II. LEGAL ANALYSIS
The statute defining the supplemental jurisdiction of the federal courts provides as follows:
[I]n any civil action of which the district courts have original jurisdiction, the district courts shall have supplemental jurisdiction over all other claims that are so related to claims in the action within such original jurisdiction that they form part of the same case or controversy under Article III of the United States Constitution.
28 U.S.C. § 1367(a). The Eighth Circuit Court of Appeals has observed that the word “shall” in the phrase “shall have supplemental jurisdiction” “is a mandatory command.” McLaurin v. Prater, 30 F.3d 982, 984 (8th Cir. 1994). The court of appeals pointed out further that:
Congress has directed that federal district courts 'shall' have jurisdiction in both 28 U.S.C. § 1331 (1988) (federal question jurisdiction) and 28 U.S.C. § 1332 (1988) (diversity jurisdiction), and the accepted import of the terms is that federal courts must accept and cannot reject jurisdiction in such cases.
McLaurin, 30 F.3d at 984-85 (citing McCarthy v. Madigan, 503 U.S. 140, 145-47 (1992), and Willcox v. Consolidated Gas Co., 212 U.S. 19, 40 (1909)).
There are exceptions to this mandate, however, and some of those exceptions are cast in discretionary terms. Id. at 985 (citing 28 U.S.C. §§ 1367(c)). A court “may decline to exercise supplemental jurisdiction” if:
(1) the claim raises a novel or complex issue of State law,
(2) the claim substantially predominates over the claim or claims over which the district court has original jurisdiction,
(3) the district court has dismissed all claims over which it has original jurisdiction, or
(4) in exceptional circumstances, there are other compelling reasons for declining jurisdiction.
28 U.S.C. § 1367(c).
This subsection gives a court the discretion to reject jurisdiction over supplemental claims, "but only to a point." McLaurin, 30 F.3d at 985. “The statute plainly allows the district court to reject jurisdiction over supplemental claims only in the four instances described therein.” Id. Thus, where the case clearly fits within one of the subsections listed above, the court may decline to exercise supplemental jurisdiction. Packett v. Stenberg, 969 F.2d 721, 726-27 (8th Cir. 1992); see also O'Connor v. State of Nev., 27 F.3d 357, 362 (9th Cir. 1994), cert. denied, 514 U.S. 1021 (1995); Growth Horizons, Inc. v. Delaware County, Pa., 983 F.2d 1277, 1285 n. 14 (3d Cir. 1993); Chesley v. Union Carbide Corp., 927 F.2d 60, 65-66, n.3 (2d Cir. 1991); Carroll v. Borough of State College, 854 F. Supp. 1184, 1200 (M.D. Pa. 1994), aff'd mem., 47 F.3d 1160 (3d Cir. 1995). The Eighth Circuit Court of Appeals has counseled that, once one of the grounds listed in § 1367(c) is present, the court’s discretion “should be guided by considerations of judicial economy, convenience, and fairness to the litigants.” Cossette v. Minnesota Power & Light, 188 F.3d 964, 973 (8th Cir. 1999); accord Allen v. City of Los Angeles, 92 F.3d 842, 846 (9th Cir. 1996) (noting that court “should consider whether the exercise of jurisdiction advances ‘the values of economy, convenience, fairness, and comity.’”) (quoting Executive Software v. United States Dist. Court, 24 F.3d 1545, 1557 (9th Cir. 1994)), overruled in part, Acri v. Varian Assocs., Inc., 114 F.3d 999 (9th Cir. 1997) (en banc). However, "in the absence of the circumstances described in subsections (b) and (c), § 1367(a) requires the district court to accept supplemental jurisdiction over the state-law claims [the plaintiff] has raised in [the] case." McLaurin, 30 F.3d at 985. This case clearly fits within § 1367(c), because it is a case in which “the district court has dismissed all claims over which it has original jurisdiction.” 28 U.S.C. § 1367(c)(3). That being so, “the court should consider whether the exercise of jurisdiction advances ‘the values of economy, convenience, fairness, and comity.’” Allen, 92 F.3d at 846. Furthermore, “[i]t is the law of this circuit that 'the substantial investment of judicial time and resources in the case . . . justifies the exercise of jurisdiction over the state claim, even after the federal claim has been dismissed.’” Pioneer Hi-Bred Int'l v. Holden Foundation Seeds, Inc., 35 F.3d 1226, 1242 (8th Cir. 1994) (quoting North Dakota v. Merchants Nat'l Bank & Trust Co., 634 F.2d 368, 371 (8th Cir. 1980)) (en banc), and also citing Gilbert/Robinson, Inc. v. Carrie Beverage-Missouri, Inc., 989 F.2d 985, 993 (8th Cir.), cert. denied, 510 U.S. 928 (1993), and First Nat'l Bank & Trust Co. v. Hollingsworth, 931 F.2d 1295, 1307-08 (8th Cir. 1991)); accord Murray v. Wal-Mart, Inc., 874 F.2d 555, 558 (8th Cir. 1989) (also stating that retention of jurisdiction is proper in such circumstances).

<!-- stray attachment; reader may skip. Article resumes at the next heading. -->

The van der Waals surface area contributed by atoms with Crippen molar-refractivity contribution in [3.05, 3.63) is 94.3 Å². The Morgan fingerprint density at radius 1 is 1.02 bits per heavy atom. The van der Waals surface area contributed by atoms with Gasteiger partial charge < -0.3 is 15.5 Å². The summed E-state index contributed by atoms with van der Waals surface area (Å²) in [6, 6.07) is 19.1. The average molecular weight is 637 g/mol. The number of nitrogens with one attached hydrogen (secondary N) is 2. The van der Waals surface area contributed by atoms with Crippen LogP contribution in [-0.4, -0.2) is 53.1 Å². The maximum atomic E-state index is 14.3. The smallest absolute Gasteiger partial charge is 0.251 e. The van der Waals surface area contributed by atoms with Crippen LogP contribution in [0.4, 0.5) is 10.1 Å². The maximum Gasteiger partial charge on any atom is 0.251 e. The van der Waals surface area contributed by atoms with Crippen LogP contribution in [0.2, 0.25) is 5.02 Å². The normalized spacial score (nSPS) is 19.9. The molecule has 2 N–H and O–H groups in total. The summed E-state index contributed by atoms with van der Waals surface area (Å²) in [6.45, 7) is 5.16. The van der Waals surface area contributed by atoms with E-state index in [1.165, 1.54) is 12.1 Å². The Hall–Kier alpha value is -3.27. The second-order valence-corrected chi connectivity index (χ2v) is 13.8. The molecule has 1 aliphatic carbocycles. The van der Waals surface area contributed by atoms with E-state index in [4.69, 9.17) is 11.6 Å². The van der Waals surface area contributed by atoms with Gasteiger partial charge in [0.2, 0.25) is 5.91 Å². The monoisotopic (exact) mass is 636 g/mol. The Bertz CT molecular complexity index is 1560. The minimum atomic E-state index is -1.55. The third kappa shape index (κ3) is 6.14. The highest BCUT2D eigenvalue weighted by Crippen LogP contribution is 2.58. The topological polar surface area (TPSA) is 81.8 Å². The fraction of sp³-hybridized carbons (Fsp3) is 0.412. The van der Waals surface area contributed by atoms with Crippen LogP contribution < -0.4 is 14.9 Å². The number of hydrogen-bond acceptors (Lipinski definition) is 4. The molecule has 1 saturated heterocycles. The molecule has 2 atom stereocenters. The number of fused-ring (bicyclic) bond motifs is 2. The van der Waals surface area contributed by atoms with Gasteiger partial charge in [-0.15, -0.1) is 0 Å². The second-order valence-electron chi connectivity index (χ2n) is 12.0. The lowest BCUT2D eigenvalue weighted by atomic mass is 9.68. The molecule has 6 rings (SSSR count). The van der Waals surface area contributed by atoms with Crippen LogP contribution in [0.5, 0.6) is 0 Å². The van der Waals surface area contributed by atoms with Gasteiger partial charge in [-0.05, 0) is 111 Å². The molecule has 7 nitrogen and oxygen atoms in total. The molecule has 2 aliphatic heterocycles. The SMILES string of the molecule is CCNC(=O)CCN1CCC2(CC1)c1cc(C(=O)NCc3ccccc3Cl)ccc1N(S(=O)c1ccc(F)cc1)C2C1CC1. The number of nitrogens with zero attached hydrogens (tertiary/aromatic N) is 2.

Guided by these considerations, the court has no hesitation here in retaining supplemental jurisdiction over Tinius’s remaining state-law claims. This court has already invested substantial resources in pre-trial administration so as to make retention of jurisdiction appropriate. Pioneer Hi-Bred Int'l, 35 F.3d at 1242; Murray, 874 F.2d at 558. Furthermore, this matter is set for a jury trial in this court in just a month. The shortness of time before trial scheduled in this court and the uncertainties of the availability of a comparable trial date in state court mean that there are no “factors such as convenience, fairness, and comity” suggesting that remand should be preferred. Pioneer Hi-Bred Int'l, 35 F.3d at 1242; Cossette, 188 F.3d at 973; Murray, 874 F.2d at 558. Therefore, the Hospital Defendants’ Motion To Dismiss Supplemental Claims is denied.
Although the court concludes that this case clearly fits within § 1367(c), because the court has dismissed all claims over which it has original jurisdiction, the substantial investment of judicial time and resources in this case and the shortness of time before trial justifies the court in continuing to exercise its supplemental jurisdiction over the state-law claims plaintiff Tinius has raised in this case. Therefore, the Hospital Defendants’ Motion To Dismiss Supplemental Claims is denied.
IT IS SO ORDERED.
DATED this 17th day of December, 2004.
MARK W. BENNETT
CHIEF JUDGE, U. S. DISTRICT COURT
NORTHERN DISTRICT OF IOWA